Instead of using pictures, you can also think about illustrations to enhance menu items. Nicely designed illustrations come across as more professional and attractive than most pictures. Adding illustrations to your menu also allows you to show your brand identity.

4. Don’t let your prices determine what items will sell best

People (especially us Dutchies) tend to look at prices first if they are presented in a noticeable way. That’s why many restaurants use tricks to hide the prices or to make them look less intimidating. They hide the price straight behind the copy for example. 

Another trick that can be used with pricing, is to leave out the currency sign. In fact, I would advise to always leave the currency sign out, no matter the type of restaurant you own. This makes the prices look way more approachable. 

Having said that, the last thing people do as a pricing strategy is to place a ‘decoy item’ on the menu. The trick is to place one item on the menu which seems overpriced, to make the other dishes look less expensive. And according to psychology, this really works.

5. Match your menu design with the company’s identity

The last thing that’s important when making a menu, is the actual design that you choose. Factors that are important when designing a menu are the font(s), the colours and the use of graphics.

  • Typography: the type of fonts that you use can be deciding for what items people will choose. Don’t be afraid to use different styles, this will only make it more interesting for customers to read your menu.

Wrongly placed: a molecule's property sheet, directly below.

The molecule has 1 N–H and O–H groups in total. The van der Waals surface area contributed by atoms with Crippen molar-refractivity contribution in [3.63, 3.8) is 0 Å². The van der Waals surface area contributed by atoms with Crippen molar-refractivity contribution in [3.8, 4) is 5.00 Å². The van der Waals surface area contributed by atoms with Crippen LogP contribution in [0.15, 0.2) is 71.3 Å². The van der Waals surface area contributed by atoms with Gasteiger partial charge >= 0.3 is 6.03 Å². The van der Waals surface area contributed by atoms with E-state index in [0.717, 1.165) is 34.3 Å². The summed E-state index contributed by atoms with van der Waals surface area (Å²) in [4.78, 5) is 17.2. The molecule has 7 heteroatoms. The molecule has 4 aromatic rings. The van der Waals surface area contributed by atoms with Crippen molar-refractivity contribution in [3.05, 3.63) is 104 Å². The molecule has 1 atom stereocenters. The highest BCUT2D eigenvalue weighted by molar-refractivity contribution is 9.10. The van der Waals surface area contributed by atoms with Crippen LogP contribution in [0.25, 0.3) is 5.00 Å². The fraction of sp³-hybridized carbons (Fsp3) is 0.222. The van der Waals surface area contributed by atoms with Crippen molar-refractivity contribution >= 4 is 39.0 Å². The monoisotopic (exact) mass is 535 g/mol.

Use of italics and bolding can make certain items sell better as it stands out. Choosing the right fonts will also be beneficial for readability.
  • Use of colours: colours can do a great job for your menu design. When using colours, be careful about what you want you want to get across to the customer. Colour psychology can be of influence in this case. The colours you choose need to match your organisation. For example, the colour red is seen to increase someone’s appetite, while blue is known as a relaxing colour that creates a sense of security (and reminds people of seafood). The colour yellow draws attention, and green gives people the feeling they are eating something healthy or eco-friendly.
  • Lining and boxes: lines and boxes can be used in menus to separate different sections on the menu. For example to draw attention to certain items, but also to increase readability by organising the dishes or just to make it look more interesting.

So now you know what experts do when it comes to menu engineering practices, it’s time to think about what you want and need for your own menu design. In order to make a start, you need to be well aware of what your brand stands for and how you want your guests’ experience in your restaurant to be. 

Designing a menu is not always easy, but if you do it right, it might just be one of the best marketing tools for your restaurant.